Homer’s Odyssey embodies many sexist Greek traditions and it focuses on the male’s journey to self-discovery. On the other hand, Plato steps forward and opposes these norms by giving center stage to a female character in his Symposium. Socrates is the most intelligent philosopher in Ancient Greek society and in The Symposium he recounts the explanation of Love as defined by a woman: Diotima. Plato would be considered a feminist because he showed, through Diotima and Socrates’ interaction, that a woman can hold an intellectual argument that can baffle the best philosopher of Ancient Greek. Socrates starts off his speech by praising Diotima, he says: “And now, taking my leave of you, I will repeat a tale of love which I heard from Diotima, of Mantineia, a woman wise in this and in many other kinds of knowledge… She was my instructor in the art of love, and I shall repeat to you what she said to me…” (Plato 94). Even though a woman is not physically presenting an argument herself, it is still important to recognize Plato’s effort to incorporate women in the intellectual circle. Plato uses Socrates speech to elevate the position of Greek Women by giving them the recognitions and respect they deserve.
Plato would be considered a feminist, taking into consideration his time and society. Feminism is a movement that campaigns for equal rights of women and men in social, political, and economic spaces. The movement’s ideas and goals are constantly changing with current times and events. Modern feminism is broken down into four different waves; each wave encompasses a generation of feminists who crusade for different causes based on their time. The ancestors of the modern feminist movement were part of first-wave feminism, which advocated for women’s right to vote. First-wave feminists focused on legal changes that greatly improved the role of women in the society. However, first-wave feminism was propelled by white middle-class women—lacking diversity and representation of gender, races, ethnicities, and socioeconomic statuses. Second-wave feminists were proponents of social reform—they protested social traditions that degraded women. They formed groups that brought women together under the name of sisterhood. Second-wave feminism welcomed women of color and women of different socioeconomic status. They became popular for their strong opposition of the Miss America Pageants. The Redstockings, a second-wave feminist organization, protested the Miss America beauty pageant by “crown[ing] a sheep as Miss America and threw “oppressive” feminine artifacts such as bras, girdles, high-heels, makeup and false eyelashes into the trashcan”. Second-wave feminists believed that anything deemed remotely feminine by society is a form of female oppression. They vehemently protested against anything that “objectified” women, they promoted the unification of all women, and the extraction of anything remotely sexist from all social traditions. First-wave and second-wave feminists were forced to empower themselves because they had to fight tooth-and-nail for their basic human rights.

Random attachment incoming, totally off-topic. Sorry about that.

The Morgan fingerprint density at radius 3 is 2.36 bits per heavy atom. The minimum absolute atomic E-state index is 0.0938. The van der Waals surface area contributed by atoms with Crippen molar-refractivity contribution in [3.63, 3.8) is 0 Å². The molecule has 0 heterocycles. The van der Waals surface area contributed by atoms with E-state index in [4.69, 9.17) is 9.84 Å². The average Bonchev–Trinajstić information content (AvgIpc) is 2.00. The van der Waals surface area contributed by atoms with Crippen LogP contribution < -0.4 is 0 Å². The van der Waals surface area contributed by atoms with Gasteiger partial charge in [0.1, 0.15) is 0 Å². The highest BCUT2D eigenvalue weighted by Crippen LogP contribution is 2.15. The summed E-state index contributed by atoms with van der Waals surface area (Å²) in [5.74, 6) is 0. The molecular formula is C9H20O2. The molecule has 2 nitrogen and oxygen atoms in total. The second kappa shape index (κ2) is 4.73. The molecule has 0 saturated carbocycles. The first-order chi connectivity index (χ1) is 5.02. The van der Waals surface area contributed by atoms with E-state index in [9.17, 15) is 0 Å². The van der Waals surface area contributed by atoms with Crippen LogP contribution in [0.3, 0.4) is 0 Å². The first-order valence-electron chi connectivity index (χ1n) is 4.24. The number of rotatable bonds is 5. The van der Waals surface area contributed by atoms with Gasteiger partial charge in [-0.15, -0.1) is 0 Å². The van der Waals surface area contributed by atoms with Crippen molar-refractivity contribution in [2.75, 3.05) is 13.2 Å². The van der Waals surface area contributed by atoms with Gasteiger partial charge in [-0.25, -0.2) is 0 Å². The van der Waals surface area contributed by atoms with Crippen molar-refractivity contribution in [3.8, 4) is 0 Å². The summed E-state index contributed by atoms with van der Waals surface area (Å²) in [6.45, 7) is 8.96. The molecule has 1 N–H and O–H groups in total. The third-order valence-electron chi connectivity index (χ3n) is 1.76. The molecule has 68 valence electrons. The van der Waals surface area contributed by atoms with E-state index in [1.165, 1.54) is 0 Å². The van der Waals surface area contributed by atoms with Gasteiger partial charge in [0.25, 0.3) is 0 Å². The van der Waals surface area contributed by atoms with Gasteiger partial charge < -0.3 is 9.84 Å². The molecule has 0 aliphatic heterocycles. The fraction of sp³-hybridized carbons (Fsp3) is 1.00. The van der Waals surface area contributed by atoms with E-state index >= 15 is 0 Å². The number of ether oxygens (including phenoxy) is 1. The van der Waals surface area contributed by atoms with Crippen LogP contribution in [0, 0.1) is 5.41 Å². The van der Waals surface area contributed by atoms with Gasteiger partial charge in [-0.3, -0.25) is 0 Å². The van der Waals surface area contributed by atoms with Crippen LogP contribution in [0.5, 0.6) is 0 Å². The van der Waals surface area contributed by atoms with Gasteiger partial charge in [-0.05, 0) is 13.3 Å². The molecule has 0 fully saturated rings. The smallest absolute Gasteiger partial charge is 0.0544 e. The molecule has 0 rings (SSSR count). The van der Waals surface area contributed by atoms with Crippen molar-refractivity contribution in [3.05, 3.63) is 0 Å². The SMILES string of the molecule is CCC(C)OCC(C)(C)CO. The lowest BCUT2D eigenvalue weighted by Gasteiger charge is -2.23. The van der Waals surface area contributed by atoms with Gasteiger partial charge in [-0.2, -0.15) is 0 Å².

However, third-wave feminists inherited those rights and were born empowered thanks to their feminist ancestors. To the horror of the second-wave feminists, third-wave feminists embraced the feminine traditions—championing the notion that women can be beautiful and intelligent. Third-wave feminists believed that a woman can beautify herself, not because of the objectifying social patriarchy, but solely because she wants to. These feminists embraced the social slurs that their ancestors deemed degrading and used it as a form of female self-empowerment. Third-wave feminists didn’t like to label themselves as “feminists” and their goals were never as clear as their ancestors. Second-wave feminists advocated for many concrete goals like abortion rights and the academic adoption of gender studies. Third-waves didn’t need to fight as hard for their rights because it was handed to them—they focused on women self-empowerment and moved away from the social arena. Fourth-wave feminists are the current feminist generation that combines second and third-wave feminist ideas. Fourth-wave feminists are advocates of equal pay, champions of abortion rights, and leaders in bringing back the feminist movement to the public space. Additionally, like the third-wave feminists, they believe that “feminine beauty [is] for themselves as subjects, not as objects of a sexist patriarchy.” Fourth-wave feminists are still trying to define themselves and find the purpose of their movement.
Homer’s The Odyssey showed us the state women had to endure in ancient society. Plato was one of the earliest writers to advocate on behalf of women. However, he was limited by his social norms and advocated for women through the lens of his male characters. Dante’s The Inferno showed us that Medieval society accepted that some women deserve praise; however, women of lower social classes tend to be dirty and sinful. Modern day feminism emerged at the beginning of the 19th century with women who made sure their voices were heard. They started a movement that played a major role in social reform and is still active till today. Feminism has come a long way and has been constantly evolving and changing to meet the needs of gender rights with each century. From ancient Greeks, to medieval times, to modern day feminism, women are still working hard to clearly define their role in the patriarchal society they live in.
References (1) Alighieri, Dante, and Michael Palma. Inferno. New York: W.W. Norton, 2002. Print. (2) “Four Waves of Feminism.” Four Waves of Feminism. Web. 05 Apr. 2016. (3) Merriam-Webster. Merriam-Webster. Web. 05 Apr. 2016. (4) Homer, and E. V. Rieu. The Odyssey. Baltimore: Penguin, 1946. Print. (5) Plato, and Benjamin Jowett. The Complete Works of Plato. United States: Akasha Pub., 2008. Print.